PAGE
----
US to apply new 10% tariff on Chinese goods

US stocks have fallen after Donald Trump announced that his administration will impose a further 10% import tariff on around $300bn (£247bn) worth of Chinese goods.

The US president said the tariff would come into effect on 1 September, sending the Dow Jones Industrial Average down nearly 200 points soon after.

Companies that rely heavily on sales to China were also dragged down, with Apple going from a gain of 1.4% to a loss of 1.4%.

The yield on the 10-year Treasury dropped to 1.88%, its lowest level since the 2016 election.

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Mr Trump tweeted that despite US representatives returning home after “constructive” talks in China, during further talks on a trade deal “the US will start, on September 1st, putting a small additional tariff of 10% on the remaining $300bn of goods and products coming from China into our country.”

He added: “This does not include the $250bn already tariffed at 25%”

Mr Trump blamed China for not following through with buying farm goods in large quantities from the US, or stopping the export of the opioid Fentanyl.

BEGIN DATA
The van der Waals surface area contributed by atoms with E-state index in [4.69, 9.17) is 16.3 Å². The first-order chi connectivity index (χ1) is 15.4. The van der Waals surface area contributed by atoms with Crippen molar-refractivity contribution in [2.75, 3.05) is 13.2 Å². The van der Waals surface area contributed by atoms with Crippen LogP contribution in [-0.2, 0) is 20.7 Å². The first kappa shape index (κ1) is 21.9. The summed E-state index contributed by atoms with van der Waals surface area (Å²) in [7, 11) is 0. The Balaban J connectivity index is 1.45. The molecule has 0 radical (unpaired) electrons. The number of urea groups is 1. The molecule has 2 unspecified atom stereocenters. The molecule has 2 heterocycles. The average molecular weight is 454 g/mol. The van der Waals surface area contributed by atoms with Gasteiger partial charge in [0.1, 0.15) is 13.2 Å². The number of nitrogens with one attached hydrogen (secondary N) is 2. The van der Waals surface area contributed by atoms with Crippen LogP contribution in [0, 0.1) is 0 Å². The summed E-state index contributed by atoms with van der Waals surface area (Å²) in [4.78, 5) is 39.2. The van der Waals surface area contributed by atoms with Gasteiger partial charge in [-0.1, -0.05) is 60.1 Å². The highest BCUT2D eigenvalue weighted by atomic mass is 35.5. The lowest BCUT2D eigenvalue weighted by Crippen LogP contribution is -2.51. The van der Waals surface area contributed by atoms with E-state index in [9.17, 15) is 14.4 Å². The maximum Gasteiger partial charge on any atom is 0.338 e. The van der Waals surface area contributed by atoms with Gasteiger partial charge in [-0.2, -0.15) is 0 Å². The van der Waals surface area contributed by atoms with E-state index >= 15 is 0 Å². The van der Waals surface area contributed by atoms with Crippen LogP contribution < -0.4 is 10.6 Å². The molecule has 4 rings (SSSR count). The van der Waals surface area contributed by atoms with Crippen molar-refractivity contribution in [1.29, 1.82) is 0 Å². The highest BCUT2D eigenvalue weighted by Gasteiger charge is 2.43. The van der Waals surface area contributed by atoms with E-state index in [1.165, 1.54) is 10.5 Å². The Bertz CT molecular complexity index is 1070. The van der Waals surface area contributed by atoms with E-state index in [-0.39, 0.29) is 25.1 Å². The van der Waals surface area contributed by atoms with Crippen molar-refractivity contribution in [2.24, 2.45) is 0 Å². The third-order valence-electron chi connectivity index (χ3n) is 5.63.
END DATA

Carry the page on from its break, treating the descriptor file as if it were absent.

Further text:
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The US has already applied tariffs of 25% on $250bn worth of goods from China.

China then retaliated with $110bn tariffs on US goods, including agricultural products.

:: US-China trade war: How did it start and what does it all mean?

Sky News reported last month that fallout from the trade war saw China’s economic growth slow in the second quarter of the year to 6.2% – its weakest level since 1992 – down from the 6.4% achieved in the previous three months.

On the American side, Federal Reserve economists forecast in May that average US household will be left $831 (£656) worse off as a result of the most recent tariffs on Chinese goods, prior to Thursday’s announcement.

The New York Federal Reserve released its calculation after Mr Trump revealed a further $16bn (£12.6bn) aid package for US farmers hit by the conflict as of May – with soybean and beef producers among those feeling the worst losses to date.

Source: SKY NEWS

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